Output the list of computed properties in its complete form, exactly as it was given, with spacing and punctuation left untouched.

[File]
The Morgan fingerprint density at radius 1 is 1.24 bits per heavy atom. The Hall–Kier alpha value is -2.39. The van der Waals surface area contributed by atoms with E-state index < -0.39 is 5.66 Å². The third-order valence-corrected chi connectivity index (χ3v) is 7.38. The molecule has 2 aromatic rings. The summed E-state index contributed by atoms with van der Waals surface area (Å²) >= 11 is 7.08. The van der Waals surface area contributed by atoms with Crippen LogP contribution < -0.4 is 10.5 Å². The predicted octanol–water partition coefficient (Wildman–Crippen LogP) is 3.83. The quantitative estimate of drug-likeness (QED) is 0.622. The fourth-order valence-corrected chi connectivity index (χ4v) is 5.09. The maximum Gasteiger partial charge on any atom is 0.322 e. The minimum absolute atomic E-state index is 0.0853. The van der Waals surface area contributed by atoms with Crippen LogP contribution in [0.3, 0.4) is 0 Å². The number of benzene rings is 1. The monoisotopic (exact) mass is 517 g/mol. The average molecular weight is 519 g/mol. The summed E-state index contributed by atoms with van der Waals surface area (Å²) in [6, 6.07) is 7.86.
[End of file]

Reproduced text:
The Morgan fingerprint density at radius 1 is 1.24 bits per heavy atom. The Hall–Kier alpha value is -2.39. The van der Waals surface area contributed by atoms with E-state index < -0.39 is 5.66 Å². The third-order valence-corrected chi connectivity index (χ3v) is 7.38. The molecule has 2 aromatic rings. The summed E-state index contributed by atoms with van der Waals surface area (Å²) >= 11 is 7.08. The van der Waals surface area contributed by atoms with Crippen LogP contribution < -0.4 is 10.5 Å². The predicted octanol–water partition coefficient (Wildman–Crippen LogP) is 3.83. The quantitative estimate of drug-likeness (QED) is 0.622. The fourth-order valence-corrected chi connectivity index (χ4v) is 5.09. The maximum Gasteiger partial charge on any atom is 0.322 e. The minimum absolute atomic E-state index is 0.0853. The van der Waals surface area contributed by atoms with Crippen LogP contribution in [0.3, 0.4) is 0 Å². The number of benzene rings is 1. The monoisotopic (exact) mass is 517 g/mol. The average molecular weight is 519 g/mol. The summed E-state index contributed by atoms with van der Waals surface area (Å²) in [6, 6.07) is 7.86.